Close sees confinement systems working mostly in the Midwest, as the mechanics work out cleaner for that kind of system. With a pending lawsuit in Des Moines, Iowa over nitrate runoff, he said there is a need for planting cover crops on corn-on-corn acres. He said this will provide another avenue to graze those cattle for a portion of the year. 

For the southern plains- maintaining a beef cow herd in existing feedlot pens could also work in the Texas and Oklahoma Panhandles and Western Kansas feedyards.

Click or tap here to read or to listen to today's Beef Buzz. 
ToomeyVoteSenate Committee Rejects Anti-Ethanol Amendment

By a vote of 7-15, the Senate Committee on Banking, Housing, and Urban Affairs soundly rejected an amendment offered Thursday by Sen. Pat Toomey (R-Pa.) to eliminate corn ethanol from the Renewable Fuel Standard. NCGA President Chip Bowling, a farmer from Newburg, Maryland, issued the following statement in response to the vote:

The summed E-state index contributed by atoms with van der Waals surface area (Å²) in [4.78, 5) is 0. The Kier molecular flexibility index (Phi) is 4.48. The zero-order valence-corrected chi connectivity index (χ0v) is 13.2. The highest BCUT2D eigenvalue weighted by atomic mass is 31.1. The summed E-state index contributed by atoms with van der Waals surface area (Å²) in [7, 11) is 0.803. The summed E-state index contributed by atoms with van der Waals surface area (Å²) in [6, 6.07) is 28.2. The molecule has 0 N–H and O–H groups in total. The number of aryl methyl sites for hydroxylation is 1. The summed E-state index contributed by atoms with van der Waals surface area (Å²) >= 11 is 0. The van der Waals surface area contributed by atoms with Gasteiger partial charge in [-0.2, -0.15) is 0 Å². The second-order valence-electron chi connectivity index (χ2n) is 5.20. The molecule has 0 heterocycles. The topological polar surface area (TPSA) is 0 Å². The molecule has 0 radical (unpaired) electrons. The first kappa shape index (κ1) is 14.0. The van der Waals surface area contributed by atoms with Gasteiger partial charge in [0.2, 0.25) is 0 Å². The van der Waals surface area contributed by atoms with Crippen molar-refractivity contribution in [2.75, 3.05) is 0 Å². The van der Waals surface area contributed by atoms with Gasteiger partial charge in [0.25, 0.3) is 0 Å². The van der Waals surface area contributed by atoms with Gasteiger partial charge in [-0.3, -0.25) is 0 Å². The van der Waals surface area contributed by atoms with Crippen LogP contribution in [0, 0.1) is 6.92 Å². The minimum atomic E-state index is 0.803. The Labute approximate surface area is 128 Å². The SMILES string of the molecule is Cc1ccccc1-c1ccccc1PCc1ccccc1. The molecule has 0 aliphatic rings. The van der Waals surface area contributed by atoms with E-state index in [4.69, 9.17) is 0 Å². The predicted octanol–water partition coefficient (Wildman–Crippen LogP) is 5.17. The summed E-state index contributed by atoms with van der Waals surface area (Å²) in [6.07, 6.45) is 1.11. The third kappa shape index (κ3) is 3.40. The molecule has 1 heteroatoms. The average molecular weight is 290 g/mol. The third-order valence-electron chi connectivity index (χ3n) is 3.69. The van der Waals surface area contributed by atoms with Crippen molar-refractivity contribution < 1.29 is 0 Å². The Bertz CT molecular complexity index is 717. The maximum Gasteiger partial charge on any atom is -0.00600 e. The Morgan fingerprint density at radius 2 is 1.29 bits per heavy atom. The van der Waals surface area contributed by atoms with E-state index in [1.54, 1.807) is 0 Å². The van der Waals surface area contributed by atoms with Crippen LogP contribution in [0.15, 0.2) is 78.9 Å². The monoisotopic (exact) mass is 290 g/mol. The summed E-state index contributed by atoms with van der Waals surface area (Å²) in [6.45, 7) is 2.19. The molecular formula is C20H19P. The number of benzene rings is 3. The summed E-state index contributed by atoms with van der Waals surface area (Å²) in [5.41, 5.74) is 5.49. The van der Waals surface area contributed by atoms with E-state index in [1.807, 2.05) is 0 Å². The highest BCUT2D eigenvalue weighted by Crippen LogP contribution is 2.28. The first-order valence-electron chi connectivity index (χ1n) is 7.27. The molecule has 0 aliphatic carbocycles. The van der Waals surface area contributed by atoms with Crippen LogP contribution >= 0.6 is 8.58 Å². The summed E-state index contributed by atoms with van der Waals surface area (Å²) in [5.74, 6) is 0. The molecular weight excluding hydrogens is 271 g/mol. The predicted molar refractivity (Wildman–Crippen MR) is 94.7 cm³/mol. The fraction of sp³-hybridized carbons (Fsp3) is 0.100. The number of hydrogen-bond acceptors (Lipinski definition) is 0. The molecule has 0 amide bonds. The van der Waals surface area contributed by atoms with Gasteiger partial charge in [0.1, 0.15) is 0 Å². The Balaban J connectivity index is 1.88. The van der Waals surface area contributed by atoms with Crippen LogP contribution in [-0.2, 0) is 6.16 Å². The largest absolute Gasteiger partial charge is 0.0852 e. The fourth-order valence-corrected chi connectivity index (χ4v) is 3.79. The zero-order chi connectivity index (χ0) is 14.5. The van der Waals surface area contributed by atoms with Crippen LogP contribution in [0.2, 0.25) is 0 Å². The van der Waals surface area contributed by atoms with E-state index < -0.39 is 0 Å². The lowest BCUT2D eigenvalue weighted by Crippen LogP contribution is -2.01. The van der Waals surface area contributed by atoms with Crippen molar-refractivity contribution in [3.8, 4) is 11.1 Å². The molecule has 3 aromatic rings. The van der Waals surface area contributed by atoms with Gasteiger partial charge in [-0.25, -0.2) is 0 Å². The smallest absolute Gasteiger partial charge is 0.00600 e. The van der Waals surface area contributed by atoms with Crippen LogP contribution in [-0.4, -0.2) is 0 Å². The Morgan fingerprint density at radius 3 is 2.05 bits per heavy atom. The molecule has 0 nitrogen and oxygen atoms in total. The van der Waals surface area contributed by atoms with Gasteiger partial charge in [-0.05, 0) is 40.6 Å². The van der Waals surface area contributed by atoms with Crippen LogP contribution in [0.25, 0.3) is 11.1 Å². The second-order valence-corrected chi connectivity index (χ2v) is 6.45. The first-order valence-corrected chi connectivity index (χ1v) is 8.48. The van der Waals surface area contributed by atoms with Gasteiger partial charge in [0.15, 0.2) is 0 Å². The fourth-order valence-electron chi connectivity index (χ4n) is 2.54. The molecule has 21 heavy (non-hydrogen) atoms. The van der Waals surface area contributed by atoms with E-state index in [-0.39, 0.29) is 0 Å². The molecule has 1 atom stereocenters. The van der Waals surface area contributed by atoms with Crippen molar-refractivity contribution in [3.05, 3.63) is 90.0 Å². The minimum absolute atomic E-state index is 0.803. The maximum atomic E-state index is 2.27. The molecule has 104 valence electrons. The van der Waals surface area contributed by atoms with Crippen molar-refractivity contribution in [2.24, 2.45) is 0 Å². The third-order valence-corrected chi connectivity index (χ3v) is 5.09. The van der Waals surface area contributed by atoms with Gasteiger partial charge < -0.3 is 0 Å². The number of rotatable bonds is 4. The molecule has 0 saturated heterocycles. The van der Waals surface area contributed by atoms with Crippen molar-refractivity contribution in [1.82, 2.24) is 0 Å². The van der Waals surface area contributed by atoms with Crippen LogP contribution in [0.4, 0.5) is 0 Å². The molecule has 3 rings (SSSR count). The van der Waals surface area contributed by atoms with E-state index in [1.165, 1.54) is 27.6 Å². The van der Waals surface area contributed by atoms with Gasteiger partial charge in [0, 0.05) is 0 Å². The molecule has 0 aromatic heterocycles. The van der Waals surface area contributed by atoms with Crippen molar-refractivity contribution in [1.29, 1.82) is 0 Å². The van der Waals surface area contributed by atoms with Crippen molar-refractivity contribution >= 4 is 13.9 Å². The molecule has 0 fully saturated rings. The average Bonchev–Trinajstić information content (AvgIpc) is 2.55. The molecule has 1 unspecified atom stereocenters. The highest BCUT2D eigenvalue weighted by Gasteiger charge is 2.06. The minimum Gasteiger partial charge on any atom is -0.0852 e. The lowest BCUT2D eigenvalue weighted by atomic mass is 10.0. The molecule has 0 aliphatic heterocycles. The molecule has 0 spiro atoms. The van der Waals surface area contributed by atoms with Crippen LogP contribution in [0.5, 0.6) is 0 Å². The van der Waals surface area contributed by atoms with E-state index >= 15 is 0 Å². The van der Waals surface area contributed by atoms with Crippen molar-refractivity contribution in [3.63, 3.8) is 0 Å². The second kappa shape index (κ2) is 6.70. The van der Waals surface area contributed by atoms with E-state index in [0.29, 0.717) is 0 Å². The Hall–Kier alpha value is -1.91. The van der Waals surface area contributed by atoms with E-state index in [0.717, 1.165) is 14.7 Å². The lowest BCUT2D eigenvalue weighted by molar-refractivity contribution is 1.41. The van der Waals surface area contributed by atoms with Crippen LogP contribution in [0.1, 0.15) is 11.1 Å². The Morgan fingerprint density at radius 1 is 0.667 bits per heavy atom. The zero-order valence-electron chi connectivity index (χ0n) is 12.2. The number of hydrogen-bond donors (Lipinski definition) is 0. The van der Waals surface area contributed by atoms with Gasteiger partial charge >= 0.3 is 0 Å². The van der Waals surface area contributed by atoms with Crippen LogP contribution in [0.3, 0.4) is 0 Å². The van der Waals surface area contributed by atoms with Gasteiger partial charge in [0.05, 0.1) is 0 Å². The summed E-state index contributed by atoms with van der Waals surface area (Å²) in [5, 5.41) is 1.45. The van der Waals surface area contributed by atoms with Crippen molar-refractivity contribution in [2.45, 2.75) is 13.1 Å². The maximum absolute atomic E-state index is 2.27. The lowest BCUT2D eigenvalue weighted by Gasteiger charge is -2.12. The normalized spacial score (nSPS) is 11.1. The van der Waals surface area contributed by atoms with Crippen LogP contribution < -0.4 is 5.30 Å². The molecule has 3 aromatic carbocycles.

"Today, fifteen senators sent a strong message to the rest of the Senate: The RFS works. Today, America has cleaner air, greater energy independence, and stronger rural economies - all because of the Renewable Fuel Standard. Senator Toomey's amendment would have taken America backwards. His amendment would have taken away consumers' choices at the gas pump, increased our dependence on foreign oil, and left farmers and renewable fuel producers with less certainty in the energy market. The Committee was right to vote no.

Click here for the full release from the Corn Growers on this vote.